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Med J Aust. 1989 Feb 6;150(3):139-43.

The gastrointestinal and hepatic manifestations of the acquired immunodeficiency syndrome.

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Fairfield Infectious Diseases Hospital, VIC.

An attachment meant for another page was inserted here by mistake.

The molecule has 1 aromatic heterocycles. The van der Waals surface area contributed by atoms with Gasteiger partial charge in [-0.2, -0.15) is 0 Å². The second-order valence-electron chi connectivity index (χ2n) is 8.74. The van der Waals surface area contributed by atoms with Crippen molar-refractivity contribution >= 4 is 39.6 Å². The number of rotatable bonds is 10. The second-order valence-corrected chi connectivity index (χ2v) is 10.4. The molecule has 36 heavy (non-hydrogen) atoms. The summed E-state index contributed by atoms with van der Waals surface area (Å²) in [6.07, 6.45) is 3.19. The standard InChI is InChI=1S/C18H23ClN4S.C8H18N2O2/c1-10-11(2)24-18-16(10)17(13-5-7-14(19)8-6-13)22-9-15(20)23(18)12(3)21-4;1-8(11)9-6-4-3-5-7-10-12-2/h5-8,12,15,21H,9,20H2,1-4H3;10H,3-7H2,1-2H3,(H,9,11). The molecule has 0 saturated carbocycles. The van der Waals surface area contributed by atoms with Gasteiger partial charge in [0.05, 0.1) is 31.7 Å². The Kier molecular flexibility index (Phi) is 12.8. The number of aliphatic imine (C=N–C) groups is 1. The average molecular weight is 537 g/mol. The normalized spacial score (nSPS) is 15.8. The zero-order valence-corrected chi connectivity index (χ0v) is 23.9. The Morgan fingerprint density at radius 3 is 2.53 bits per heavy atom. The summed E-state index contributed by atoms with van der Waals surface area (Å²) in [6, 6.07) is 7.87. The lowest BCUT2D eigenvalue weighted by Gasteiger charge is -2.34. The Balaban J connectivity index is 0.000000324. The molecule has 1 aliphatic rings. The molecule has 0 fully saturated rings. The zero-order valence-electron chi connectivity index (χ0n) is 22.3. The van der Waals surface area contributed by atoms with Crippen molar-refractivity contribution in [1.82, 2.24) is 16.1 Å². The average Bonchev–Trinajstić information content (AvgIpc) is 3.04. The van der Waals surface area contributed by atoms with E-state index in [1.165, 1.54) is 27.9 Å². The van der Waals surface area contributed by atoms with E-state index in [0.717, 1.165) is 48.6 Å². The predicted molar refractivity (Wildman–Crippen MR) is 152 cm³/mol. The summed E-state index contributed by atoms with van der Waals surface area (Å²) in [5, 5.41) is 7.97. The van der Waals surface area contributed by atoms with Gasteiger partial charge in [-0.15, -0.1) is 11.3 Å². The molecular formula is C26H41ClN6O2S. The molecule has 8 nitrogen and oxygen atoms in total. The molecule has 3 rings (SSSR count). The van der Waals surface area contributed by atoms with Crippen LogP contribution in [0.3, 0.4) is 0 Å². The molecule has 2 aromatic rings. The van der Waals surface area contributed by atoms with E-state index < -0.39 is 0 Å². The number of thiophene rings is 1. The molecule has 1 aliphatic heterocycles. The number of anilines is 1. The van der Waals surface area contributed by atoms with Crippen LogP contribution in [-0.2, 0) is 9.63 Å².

Eighty-five patients with the acquired immunodeficiency syndrome (AIDS) were treated at Fairfield Infectious Diseases Hospital between April 1984 and June 1987. Sixty per cent of patients suffered gastrointestinal symptoms during the period of study, and in a further 15% of patients, abnormalities of the gastrointestinal tract were found incidentally. The principal manifestations were oropharyngeal ulceration, dysphagia/odynophagia, abdominal pain, diarrhoea, gastrointestinal bleeding, and perianal lesions. Opportunistic diseases involving all parts of the gastrointestinal system were encountered, the most prevalent being infections that were caused by Candida spp., cytomegalovirus, Mycobacterium avium-intracellulare and herpes simplex, and Kaposi's sarcoma. Abnormal liver-function test-results were found in 41 patients; most commonly, these were attributable to minor drug reactions, and cytomegalovirus or Myco. avium-intracellulare infection. Only one patient became jaundiced clinically. We conclude that involvement of the gastrointestinal tract is common in patients with AIDS, and that gastrointestinal lesions are an important cause of morbidity and mortality in these patients.

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